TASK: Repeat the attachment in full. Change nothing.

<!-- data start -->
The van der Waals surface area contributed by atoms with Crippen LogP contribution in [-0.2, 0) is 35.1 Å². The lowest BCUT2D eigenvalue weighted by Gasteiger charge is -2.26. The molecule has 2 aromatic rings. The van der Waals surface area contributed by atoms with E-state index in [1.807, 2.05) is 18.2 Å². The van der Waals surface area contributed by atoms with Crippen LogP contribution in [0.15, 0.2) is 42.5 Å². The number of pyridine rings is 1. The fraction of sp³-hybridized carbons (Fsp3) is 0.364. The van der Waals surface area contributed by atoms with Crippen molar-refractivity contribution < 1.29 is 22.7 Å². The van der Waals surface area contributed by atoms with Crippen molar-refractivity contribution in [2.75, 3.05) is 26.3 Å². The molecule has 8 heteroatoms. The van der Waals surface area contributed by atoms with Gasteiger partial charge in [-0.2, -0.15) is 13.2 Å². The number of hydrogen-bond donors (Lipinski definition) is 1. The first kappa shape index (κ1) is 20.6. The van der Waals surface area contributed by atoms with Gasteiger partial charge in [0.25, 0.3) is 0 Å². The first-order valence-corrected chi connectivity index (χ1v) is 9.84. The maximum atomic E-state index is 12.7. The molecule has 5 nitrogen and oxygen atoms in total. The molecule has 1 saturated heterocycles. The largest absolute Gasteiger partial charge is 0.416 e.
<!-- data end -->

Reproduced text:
The van der Waals surface area contributed by atoms with Crippen LogP contribution in [-0.2, 0) is 35.1 Å². The lowest BCUT2D eigenvalue weighted by Gasteiger charge is -2.26. The molecule has 2 aromatic rings. The van der Waals surface area contributed by atoms with E-state index in [1.807, 2.05) is 18.2 Å². The van der Waals surface area contributed by atoms with Crippen LogP contribution in [0.15, 0.2) is 42.5 Å². The number of pyridine rings is 1. The fraction of sp³-hybridized carbons (Fsp3) is 0.364. The van der Waals surface area contributed by atoms with Crippen molar-refractivity contribution < 1.29 is 22.7 Å². The van der Waals surface area contributed by atoms with Crippen molar-refractivity contribution in [2.75, 3.05) is 26.3 Å². The molecule has 8 heteroatoms. The van der Waals surface area contributed by atoms with Gasteiger partial charge in [-0.2, -0.15) is 13.2 Å². The number of hydrogen-bond donors (Lipinski definition) is 1. The first kappa shape index (κ1) is 20.6. The van der Waals surface area contributed by atoms with Gasteiger partial charge in [0.25, 0.3) is 0 Å². The first-order valence-corrected chi connectivity index (χ1v) is 9.84. The maximum atomic E-state index is 12.7. The molecule has 5 nitrogen and oxygen atoms in total. The molecule has 1 saturated heterocycles. The largest absolute Gasteiger partial charge is 0.416 e.